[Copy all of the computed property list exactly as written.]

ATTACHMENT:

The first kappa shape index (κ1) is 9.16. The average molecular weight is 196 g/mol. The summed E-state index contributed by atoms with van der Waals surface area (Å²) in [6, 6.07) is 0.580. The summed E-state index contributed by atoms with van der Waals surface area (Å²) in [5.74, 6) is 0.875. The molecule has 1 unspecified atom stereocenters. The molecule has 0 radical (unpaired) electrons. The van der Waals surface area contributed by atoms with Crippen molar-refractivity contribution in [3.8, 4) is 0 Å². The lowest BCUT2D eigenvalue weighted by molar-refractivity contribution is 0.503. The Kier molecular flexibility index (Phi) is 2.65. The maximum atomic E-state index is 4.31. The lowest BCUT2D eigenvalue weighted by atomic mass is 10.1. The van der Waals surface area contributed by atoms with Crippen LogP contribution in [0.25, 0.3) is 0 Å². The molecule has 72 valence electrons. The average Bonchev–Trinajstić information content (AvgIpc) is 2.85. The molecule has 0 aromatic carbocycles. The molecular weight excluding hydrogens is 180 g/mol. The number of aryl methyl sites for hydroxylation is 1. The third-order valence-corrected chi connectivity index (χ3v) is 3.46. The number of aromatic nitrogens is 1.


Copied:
The first kappa shape index (κ1) is 9.16. The average molecular weight is 196 g/mol. The summed E-state index contributed by atoms with van der Waals surface area (Å²) in [6, 6.07) is 0.580. The summed E-state index contributed by atoms with van der Waals surface area (Å²) in [5.74, 6) is 0.875. The molecule has 1 unspecified atom stereocenters. The molecule has 0 radical (unpaired) electrons. The van der Waals surface area contributed by atoms with Crippen molar-refractivity contribution in [3.8, 4) is 0 Å². The lowest BCUT2D eigenvalue weighted by molar-refractivity contribution is 0.503. The Kier molecular flexibility index (Phi) is 2.65. The maximum atomic E-state index is 4.31. The lowest BCUT2D eigenvalue weighted by atomic mass is 10.1. The van der Waals surface area contributed by atoms with Crippen LogP contribution in [0.25, 0.3) is 0 Å². The molecule has 72 valence electrons. The average Bonchev–Trinajstić information content (AvgIpc) is 2.85. The molecule has 0 aromatic carbocycles. The molecular weight excluding hydrogens is 180 g/mol. The number of aryl methyl sites for hydroxylation is 1. The third-order valence-corrected chi connectivity index (χ3v) is 3.46. The number of aromatic nitrogens is 1.